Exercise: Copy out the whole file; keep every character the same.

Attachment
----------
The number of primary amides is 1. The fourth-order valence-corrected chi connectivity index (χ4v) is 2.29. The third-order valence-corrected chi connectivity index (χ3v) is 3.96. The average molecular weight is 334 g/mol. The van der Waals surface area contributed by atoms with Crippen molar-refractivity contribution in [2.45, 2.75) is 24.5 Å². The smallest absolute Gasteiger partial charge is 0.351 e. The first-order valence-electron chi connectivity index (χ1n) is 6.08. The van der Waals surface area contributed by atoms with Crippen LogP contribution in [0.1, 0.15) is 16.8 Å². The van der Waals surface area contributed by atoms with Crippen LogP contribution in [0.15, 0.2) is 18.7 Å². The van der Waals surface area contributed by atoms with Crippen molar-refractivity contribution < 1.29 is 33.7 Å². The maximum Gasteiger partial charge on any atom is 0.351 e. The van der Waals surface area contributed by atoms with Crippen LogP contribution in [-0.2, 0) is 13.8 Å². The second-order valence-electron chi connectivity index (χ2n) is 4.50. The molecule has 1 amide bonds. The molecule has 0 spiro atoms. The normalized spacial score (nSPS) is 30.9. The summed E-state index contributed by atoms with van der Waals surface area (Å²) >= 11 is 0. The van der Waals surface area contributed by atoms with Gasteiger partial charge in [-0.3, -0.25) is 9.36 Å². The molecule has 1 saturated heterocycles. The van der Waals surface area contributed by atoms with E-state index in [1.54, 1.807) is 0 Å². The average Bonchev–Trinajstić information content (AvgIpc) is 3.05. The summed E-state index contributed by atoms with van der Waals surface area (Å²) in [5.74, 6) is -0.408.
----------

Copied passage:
The number of primary amides is 1. The fourth-order valence-corrected chi connectivity index (χ4v) is 2.29. The third-order valence-corrected chi connectivity index (χ3v) is 3.96. The average molecular weight is 334 g/mol. The van der Waals surface area contributed by atoms with Crippen molar-refractivity contribution in [2.45, 2.75) is 24.5 Å². The smallest absolute Gasteiger partial charge is 0.351 e. The first-order valence-electron chi connectivity index (χ1n) is 6.08. The van der Waals surface area contributed by atoms with Crippen LogP contribution in [0.1, 0.15) is 16.8 Å². The van der Waals surface area contributed by atoms with Crippen LogP contribution in [0.15, 0.2) is 18.7 Å². The van der Waals surface area contributed by atoms with Crippen molar-refractivity contribution < 1.29 is 33.7 Å². The maximum Gasteiger partial charge on any atom is 0.351 e. The van der Waals surface area contributed by atoms with Crippen LogP contribution in [-0.2, 0) is 13.8 Å². The second-order valence-electron chi connectivity index (χ2n) is 4.50. The molecule has 1 amide bonds. The molecule has 0 spiro atoms. The normalized spacial score (nSPS) is 30.9. The summed E-state index contributed by atoms with van der Waals surface area (Å²) >= 11 is 0. The van der Waals surface area contributed by atoms with Gasteiger partial charge in [-0.3, -0.25) is 9.36 Å². The molecule has 1 saturated heterocycles. The van der Waals surface area contributed by atoms with E-state index in [1.54, 1.807) is 0 Å². The average Bonchev–Trinajstić information content (AvgIpc) is 3.05. The summed E-state index contributed by atoms with van der Waals surface area (Å²) in [5.74, 6) is -0.408.